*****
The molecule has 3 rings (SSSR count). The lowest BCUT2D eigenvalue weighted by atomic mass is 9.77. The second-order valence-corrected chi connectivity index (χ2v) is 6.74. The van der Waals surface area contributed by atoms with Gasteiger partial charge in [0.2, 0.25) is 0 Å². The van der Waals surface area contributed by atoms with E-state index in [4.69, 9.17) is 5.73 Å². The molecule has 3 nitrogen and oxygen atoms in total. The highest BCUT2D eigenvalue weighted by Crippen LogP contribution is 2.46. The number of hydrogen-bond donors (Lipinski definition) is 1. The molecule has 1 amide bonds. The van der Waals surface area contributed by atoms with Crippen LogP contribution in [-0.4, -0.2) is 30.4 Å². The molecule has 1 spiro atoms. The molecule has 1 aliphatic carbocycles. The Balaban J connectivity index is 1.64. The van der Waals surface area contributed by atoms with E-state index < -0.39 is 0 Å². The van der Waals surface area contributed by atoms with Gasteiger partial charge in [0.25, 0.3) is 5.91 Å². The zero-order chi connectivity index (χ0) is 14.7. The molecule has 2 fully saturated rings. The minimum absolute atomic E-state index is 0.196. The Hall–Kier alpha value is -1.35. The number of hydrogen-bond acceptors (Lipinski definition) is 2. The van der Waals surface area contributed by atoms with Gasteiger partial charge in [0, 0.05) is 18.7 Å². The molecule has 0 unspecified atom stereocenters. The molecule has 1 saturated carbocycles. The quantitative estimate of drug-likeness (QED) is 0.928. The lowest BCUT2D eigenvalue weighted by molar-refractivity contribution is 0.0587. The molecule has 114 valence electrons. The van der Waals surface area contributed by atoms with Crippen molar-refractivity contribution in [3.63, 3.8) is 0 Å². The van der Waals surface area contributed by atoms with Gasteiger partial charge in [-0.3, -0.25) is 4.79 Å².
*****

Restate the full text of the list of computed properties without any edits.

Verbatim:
The molecule has 3 rings (SSSR count). The lowest BCUT2D eigenvalue weighted by atomic mass is 9.77. The second-order valence-corrected chi connectivity index (χ2v) is 6.74. The van der Waals surface area contributed by atoms with Gasteiger partial charge in [0.2, 0.25) is 0 Å². The van der Waals surface area contributed by atoms with E-state index in [4.69, 9.17) is 5.73 Å². The molecule has 3 nitrogen and oxygen atoms in total. The highest BCUT2D eigenvalue weighted by Crippen LogP contribution is 2.46. The number of hydrogen-bond donors (Lipinski definition) is 1. The molecule has 1 amide bonds. The van der Waals surface area contributed by atoms with Crippen LogP contribution in [-0.4, -0.2) is 30.4 Å². The molecule has 1 spiro atoms. The molecule has 1 aliphatic carbocycles. The Balaban J connectivity index is 1.64. The van der Waals surface area contributed by atoms with E-state index < -0.39 is 0 Å². The van der Waals surface area contributed by atoms with Gasteiger partial charge in [0.25, 0.3) is 5.91 Å². The zero-order chi connectivity index (χ0) is 14.7. The molecule has 2 fully saturated rings. The minimum absolute atomic E-state index is 0.196. The Hall–Kier alpha value is -1.35. The number of hydrogen-bond acceptors (Lipinski definition) is 2. The van der Waals surface area contributed by atoms with Gasteiger partial charge in [0, 0.05) is 18.7 Å². The molecule has 0 unspecified atom stereocenters. The molecule has 1 saturated carbocycles. The quantitative estimate of drug-likeness (QED) is 0.928. The lowest BCUT2D eigenvalue weighted by molar-refractivity contribution is 0.0587. The molecule has 114 valence electrons. The van der Waals surface area contributed by atoms with Crippen molar-refractivity contribution in [3.63, 3.8) is 0 Å². The van der Waals surface area contributed by atoms with Gasteiger partial charge in [-0.3, -0.25) is 4.79 Å².